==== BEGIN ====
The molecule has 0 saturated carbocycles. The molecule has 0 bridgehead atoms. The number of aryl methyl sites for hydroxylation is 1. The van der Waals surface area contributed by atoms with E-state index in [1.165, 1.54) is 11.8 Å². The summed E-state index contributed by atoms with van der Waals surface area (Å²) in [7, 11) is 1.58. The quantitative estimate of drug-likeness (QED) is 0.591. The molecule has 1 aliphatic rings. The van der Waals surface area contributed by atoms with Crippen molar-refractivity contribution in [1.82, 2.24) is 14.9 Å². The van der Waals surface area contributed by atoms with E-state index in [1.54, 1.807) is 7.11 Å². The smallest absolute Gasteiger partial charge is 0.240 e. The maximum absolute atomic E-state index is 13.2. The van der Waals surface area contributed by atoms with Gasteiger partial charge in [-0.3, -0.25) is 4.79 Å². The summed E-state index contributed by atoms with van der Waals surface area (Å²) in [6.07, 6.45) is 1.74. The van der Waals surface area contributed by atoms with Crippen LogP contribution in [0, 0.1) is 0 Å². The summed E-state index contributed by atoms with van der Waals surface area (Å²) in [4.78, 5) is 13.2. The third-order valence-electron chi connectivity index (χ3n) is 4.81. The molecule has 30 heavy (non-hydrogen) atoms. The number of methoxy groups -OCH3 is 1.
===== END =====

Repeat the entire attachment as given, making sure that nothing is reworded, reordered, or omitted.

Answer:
The molecule has 0 saturated carbocycles. The molecule has 0 bridgehead atoms. The number of aryl methyl sites for hydroxylation is 1. The van der Waals surface area contributed by atoms with E-state index in [1.165, 1.54) is 11.8 Å². The summed E-state index contributed by atoms with van der Waals surface area (Å²) in [7, 11) is 1.58. The quantitative estimate of drug-likeness (QED) is 0.591. The molecule has 1 aliphatic rings. The van der Waals surface area contributed by atoms with Crippen molar-refractivity contribution in [1.82, 2.24) is 14.9 Å². The van der Waals surface area contributed by atoms with E-state index in [1.54, 1.807) is 7.11 Å². The smallest absolute Gasteiger partial charge is 0.240 e. The maximum absolute atomic E-state index is 13.2. The van der Waals surface area contributed by atoms with Gasteiger partial charge in [-0.3, -0.25) is 4.79 Å². The summed E-state index contributed by atoms with van der Waals surface area (Å²) in [6.07, 6.45) is 1.74. The van der Waals surface area contributed by atoms with Crippen LogP contribution in [0, 0.1) is 0 Å². The summed E-state index contributed by atoms with van der Waals surface area (Å²) in [4.78, 5) is 13.2. The third-order valence-electron chi connectivity index (χ3n) is 4.81. The molecule has 30 heavy (non-hydrogen) atoms. The number of methoxy groups -OCH3 is 1.